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Inexpensive, no-nonsense passagemakers from China continue to be a hit Down Under. JOHN ZAMMIT takes the Coastal Gypsy 36 for a run…

Coastal Gypsy 36

When Asian-made trawlers started arriving on the market 40-odd years ago there were those who questioned how long the style would last. Their popularity even waned for a number of years as boats evolved, but they've been making a strong resurgence in the recent years with choices widening in accord with prices.

One of the latest trawlers to hit Australian shores is the Coastal Gypsy 36 and, you guessed it, she's built in China. It's not a bad thing, though, with this back-to-basics boat featuring non-electronic engines and cable controls for a no-frills approach that shouldn't create heartache.

Aimed at baby boomers - one of the few markets still able to locate the chequebook - and young families looking to get into a reliable, economical cruiser at a low purchase price, the Coastal Gypsy 36 is rearing to go without much in the way of pretence.

So what do you get for $390,000? In a nutshell, you get a reliable, economical, displacement cruiser with a proven hull design and a full keel that protects the running gear. There's a single non-electronic engine that any diesel mechanic anywhere can understand, two cabins, genset, air-con, bowthruster, and roomy living spaces inside and out.

What you don't get is a high level of sophistication and that's reflected in lots of small ways, for example: a helm sidedoor that's hinged where I'd prefer it sliding; the vertical dash for the electronics looks a bit of an afterthought; the only boarding point is via the aft swimplatform, through a transom gate - a problem if you're bow-in and the marina finger is shorter than the boat; and, for a boat that's designed for cruising, there's not a lot of thought put into accommodating a dinghy.

To be fair, this is hull number one and Nigel Smith from importers Maritime Coastal Cruisers Pty Ltd believes that it's almost impossible to get something off the shelf that suits everyone, so he's pinned his hopes on the belief that customers will spec this boat up to the degree they require. Buyers ordering new can address all of the issues mentioned above and, as Nigel says: "We're not aiming to build a production line, we'd prefer to work with customers to give them just what they want, rather than paying for stuff they don't need."



BIG 36

What this boat has going for it, apart from price, is its big volume. The high bow and high sides means she's roomy for a 36-footer.

Step into the saloon from the covered cockpit and there's L-shaped seating around a table to starboard and a settee opposite to port. Forward of the settee is the galley with twin-element ceramic cooktop set under a lift-up section of the Corian bench top, stainless steel sink with removable Corian cover, and easily accessible 240V power points. There's an under-bench 110lt fridge-freezer, a microwave and plenty of storage including overhead and under-bench cupboards, plus under-seat holds.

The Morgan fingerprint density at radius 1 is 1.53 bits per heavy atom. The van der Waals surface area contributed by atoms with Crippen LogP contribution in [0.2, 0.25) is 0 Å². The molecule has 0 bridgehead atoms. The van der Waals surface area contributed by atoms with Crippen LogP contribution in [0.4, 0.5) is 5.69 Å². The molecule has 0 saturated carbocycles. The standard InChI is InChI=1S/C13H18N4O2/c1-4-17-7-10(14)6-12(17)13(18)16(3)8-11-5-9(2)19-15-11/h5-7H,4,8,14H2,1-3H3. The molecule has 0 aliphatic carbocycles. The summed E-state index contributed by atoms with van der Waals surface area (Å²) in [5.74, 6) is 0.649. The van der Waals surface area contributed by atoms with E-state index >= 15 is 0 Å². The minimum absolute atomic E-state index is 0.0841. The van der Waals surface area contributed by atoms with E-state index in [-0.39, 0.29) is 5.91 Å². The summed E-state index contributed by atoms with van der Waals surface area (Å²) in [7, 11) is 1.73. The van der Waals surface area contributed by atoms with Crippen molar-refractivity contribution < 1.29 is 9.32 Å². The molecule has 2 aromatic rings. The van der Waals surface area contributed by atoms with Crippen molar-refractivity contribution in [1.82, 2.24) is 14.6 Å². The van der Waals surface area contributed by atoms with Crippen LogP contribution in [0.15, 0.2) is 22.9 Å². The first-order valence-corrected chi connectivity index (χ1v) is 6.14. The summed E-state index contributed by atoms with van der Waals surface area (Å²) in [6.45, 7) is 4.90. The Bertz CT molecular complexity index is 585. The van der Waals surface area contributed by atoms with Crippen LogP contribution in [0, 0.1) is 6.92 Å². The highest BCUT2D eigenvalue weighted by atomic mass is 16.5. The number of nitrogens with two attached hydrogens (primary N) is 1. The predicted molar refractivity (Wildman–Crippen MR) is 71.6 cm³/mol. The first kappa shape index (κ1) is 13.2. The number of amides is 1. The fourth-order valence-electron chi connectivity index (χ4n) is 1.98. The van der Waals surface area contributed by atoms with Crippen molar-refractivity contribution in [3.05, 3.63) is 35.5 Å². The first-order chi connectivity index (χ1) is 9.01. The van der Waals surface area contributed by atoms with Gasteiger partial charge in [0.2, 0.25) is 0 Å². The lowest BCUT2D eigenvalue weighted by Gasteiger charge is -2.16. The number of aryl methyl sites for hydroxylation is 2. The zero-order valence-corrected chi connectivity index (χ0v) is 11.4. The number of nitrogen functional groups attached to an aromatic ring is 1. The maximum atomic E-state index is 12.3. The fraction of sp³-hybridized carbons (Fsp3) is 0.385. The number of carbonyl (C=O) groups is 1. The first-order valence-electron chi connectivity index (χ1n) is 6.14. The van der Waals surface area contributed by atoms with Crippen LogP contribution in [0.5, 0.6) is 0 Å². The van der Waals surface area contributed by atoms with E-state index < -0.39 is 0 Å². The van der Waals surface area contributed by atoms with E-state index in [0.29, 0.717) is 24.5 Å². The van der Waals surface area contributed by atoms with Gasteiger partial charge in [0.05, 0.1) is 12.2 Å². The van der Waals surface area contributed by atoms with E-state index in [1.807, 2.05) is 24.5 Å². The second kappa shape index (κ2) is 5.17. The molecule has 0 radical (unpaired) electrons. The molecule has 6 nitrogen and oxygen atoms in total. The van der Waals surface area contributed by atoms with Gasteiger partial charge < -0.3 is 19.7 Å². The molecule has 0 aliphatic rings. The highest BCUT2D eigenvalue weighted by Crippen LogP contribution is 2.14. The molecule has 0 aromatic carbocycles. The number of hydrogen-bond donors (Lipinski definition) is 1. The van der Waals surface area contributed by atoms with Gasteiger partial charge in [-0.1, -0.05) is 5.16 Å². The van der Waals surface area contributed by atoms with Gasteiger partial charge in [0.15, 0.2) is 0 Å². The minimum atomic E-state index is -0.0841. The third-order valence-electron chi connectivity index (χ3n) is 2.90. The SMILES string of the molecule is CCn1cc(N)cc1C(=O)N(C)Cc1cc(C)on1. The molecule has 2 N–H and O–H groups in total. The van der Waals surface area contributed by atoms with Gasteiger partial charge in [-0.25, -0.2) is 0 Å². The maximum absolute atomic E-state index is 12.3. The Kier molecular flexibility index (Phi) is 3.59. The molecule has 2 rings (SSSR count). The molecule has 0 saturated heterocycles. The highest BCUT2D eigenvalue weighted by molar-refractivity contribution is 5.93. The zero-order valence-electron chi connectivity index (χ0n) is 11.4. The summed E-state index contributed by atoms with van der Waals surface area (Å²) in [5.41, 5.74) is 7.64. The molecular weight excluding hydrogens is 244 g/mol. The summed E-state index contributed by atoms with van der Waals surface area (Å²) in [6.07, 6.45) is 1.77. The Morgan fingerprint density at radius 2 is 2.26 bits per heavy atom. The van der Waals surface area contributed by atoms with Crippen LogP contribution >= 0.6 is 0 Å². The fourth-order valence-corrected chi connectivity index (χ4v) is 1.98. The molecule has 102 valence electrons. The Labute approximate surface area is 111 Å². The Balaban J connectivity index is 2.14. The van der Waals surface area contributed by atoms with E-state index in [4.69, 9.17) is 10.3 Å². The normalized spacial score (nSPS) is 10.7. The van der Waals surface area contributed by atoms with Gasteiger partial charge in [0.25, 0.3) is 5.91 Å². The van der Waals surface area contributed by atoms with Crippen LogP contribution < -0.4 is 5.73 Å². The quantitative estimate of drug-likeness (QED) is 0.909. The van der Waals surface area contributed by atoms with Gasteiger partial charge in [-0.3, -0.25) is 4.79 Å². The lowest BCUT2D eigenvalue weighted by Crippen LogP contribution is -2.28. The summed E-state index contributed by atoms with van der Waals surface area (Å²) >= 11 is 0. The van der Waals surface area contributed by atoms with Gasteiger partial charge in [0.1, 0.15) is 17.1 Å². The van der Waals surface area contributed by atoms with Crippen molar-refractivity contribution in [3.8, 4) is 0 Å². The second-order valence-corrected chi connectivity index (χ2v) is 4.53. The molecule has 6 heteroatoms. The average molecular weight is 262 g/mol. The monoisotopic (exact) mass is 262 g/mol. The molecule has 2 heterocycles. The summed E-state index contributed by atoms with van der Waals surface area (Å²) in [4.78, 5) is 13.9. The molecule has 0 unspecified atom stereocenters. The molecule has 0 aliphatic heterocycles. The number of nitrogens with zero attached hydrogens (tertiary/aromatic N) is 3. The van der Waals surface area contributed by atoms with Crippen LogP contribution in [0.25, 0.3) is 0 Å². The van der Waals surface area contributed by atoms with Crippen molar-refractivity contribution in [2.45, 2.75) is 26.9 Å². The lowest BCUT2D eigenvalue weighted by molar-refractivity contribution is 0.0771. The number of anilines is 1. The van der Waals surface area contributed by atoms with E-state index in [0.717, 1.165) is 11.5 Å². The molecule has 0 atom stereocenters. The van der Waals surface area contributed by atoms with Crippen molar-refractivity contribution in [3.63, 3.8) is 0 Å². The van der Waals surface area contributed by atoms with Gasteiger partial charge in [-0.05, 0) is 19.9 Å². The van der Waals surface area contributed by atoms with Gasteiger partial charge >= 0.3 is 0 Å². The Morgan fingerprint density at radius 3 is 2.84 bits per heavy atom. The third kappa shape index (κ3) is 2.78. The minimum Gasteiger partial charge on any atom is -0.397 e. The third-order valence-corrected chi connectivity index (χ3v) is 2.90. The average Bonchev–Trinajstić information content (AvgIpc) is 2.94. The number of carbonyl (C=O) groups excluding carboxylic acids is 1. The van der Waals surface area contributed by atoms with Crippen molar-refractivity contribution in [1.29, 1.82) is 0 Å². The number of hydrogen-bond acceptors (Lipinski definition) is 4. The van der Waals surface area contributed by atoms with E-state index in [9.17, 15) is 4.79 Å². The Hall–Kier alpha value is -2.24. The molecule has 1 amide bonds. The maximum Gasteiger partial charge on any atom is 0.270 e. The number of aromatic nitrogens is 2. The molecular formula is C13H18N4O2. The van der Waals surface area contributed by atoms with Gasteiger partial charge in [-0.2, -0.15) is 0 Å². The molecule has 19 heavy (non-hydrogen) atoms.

A utility cupboard going from bench top to the ceiling adds to the storage but, in my view, divides the saloon unnecessarily. I think if it was replaced with overhead shelving or shallow cupboards, it would open the saloon right up. The cabinetry is American cherry and, as it is, it's bright and airy with large opening side windows. Roller blinds give privacy, while doors lead out to the cockpit and to the sidedeck.

Engine access is via either of two hatches in the teak and holly sole of the saloon and, with lots of room around the single 220hp Cummins 6BT engine, servicing is no problem. (Cummins no longer make non-electronic engines so future models will be powered by John Deere). There's also easy access to things you need to check quickly, like the coolant top-up and the Racor fuel filter-water separators and plenty of room for the 3.5kVa generator, 45lt hot water supply (240V and heat exchange), and a Victron battery charger.

There's five batteries in total - two 200amp for house, one 200amp for bowthruster and anchor winch, one 200amp engine battery and one 125amp for the generator. An emergency parallel is at the helm.

Also down here is the holding tank for the electric toilet, with Y-valve for pump-out or overboard discharge, and forward of the engine, a 400lt freshwater tank with sight gauge and a second gauge located at the helm.




The lower helm is forward on the starboard side, featuring a big timber wheel, inbuilt seat with footrest and Morse cable controls. The dash houses a surprising array of instrumentation, switches and controls for what is a relatively simple boat.

As well as controls for the bowthruster, wipers, battery parallel, engineroom blowers, searchlight and anchor winch, there's a rudder indicator, depthsounder, fuel and water gauges and genset panel. There's no room left to add a screen(s) for electronics and instead the boatbuilder has added an additional (almost) vertical dash in front of the windscreen. Obviously, it seemed like a good idea at the time but the result is too high and obstructs the view forward. I think it would be better to delete this completely and just mount screens directly onto the sill.